The cell nucleus is a highly specialized organelle that is often called the cell’s ‘brain’. It’s an amazing structure that controls and coordinates cellular activities including metabolism and protein synthesis. And it houses an organism’s genetic material.
Read articles and startling information on genomic research and the study of genes.
One of the major causes of short stature is a mutated SHOX gene. Understanding how mutations of the gene and its regulatory regions cause restricted growth could lead to improved methods of diagnosing short stature and new treatments.
Genome transplantation is the transfer of a complete set of an organism’s nuclear DNA – its genome – into another organism of the same or different species. The tiny transplants could enable the production of synthetic microbes as well as providing new cures for some diseases.
A look at the life and work of the genetics researcher Charlotte Auerbach. She was a remarkable woman and the first scientist to look into the effects of chemical mutagens. She demonstrated the differences in mutations caused by X-rays and mutations caused by chemicals.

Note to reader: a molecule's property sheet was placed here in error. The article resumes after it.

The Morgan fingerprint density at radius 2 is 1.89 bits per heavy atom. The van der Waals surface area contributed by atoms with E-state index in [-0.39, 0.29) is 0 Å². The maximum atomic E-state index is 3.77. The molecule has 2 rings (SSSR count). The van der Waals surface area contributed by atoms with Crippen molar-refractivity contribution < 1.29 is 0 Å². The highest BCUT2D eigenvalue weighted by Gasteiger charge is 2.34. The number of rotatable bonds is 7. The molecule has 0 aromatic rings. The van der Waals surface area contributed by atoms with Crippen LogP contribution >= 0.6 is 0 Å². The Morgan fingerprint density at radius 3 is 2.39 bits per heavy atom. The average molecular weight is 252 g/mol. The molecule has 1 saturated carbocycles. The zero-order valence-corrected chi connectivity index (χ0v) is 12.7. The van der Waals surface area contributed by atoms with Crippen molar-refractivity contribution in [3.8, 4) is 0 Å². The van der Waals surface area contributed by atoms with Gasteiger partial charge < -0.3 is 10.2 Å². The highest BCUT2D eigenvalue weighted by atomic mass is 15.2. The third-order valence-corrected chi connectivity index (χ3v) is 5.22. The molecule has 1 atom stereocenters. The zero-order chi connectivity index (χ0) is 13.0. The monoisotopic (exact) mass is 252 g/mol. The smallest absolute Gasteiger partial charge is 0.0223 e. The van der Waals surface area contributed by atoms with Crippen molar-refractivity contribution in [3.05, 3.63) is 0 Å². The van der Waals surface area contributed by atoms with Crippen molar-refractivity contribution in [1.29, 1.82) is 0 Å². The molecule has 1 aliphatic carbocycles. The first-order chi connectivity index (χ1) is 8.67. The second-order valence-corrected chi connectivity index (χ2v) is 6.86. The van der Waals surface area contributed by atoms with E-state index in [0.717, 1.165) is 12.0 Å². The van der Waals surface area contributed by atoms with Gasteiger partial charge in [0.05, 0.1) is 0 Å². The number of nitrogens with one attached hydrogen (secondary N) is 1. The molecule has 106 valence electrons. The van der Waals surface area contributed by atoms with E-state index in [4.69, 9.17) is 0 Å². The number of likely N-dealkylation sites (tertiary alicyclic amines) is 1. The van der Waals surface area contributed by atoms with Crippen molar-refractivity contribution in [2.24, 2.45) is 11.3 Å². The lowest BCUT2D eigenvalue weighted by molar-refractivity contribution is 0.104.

HIV has been the focus of intense biological research for quite some time now. HIV, the agent that causes AIDS has successfully eluded our drugs and has been escaping from vaccines as well. Why is this so? What are current hopes and what does future hold in store? Read on to learn more.
Royal Alexander Brink had an important role in showing how plant genetics could affect agriculture for the better. He is credited with creating a hybrid corn variety that profited Wisconsin farmers, as well as a hardy variety of alfalfa and a non-bitter variety of sweet clover for forage crops.
Bioengineering could open up new and unheard of research avenues in genetics, medicine and a variety of other fields. BioBricks, sponsored by the BioBrick Foundation, are standard biological parts and can be used to build interesting, never-before-thought of biological applications.
The U.S. biochemist and geneticist Marshall Warren Nirenberg is famous for his pioneering work on the genetic code. This work, for which he won the Nobel Prize in Medicine or Physiology in 1968 began with his interest in discovering the role of RNA in DNA replication and gene expression.
The domestication of the Russian Silver Fox was an interesting experiment that offers an explanation about how animals may have become domesticated over the centuries. In this experiment, foxes showing a trait for tameness were bred for several generations and found to show genetic changes.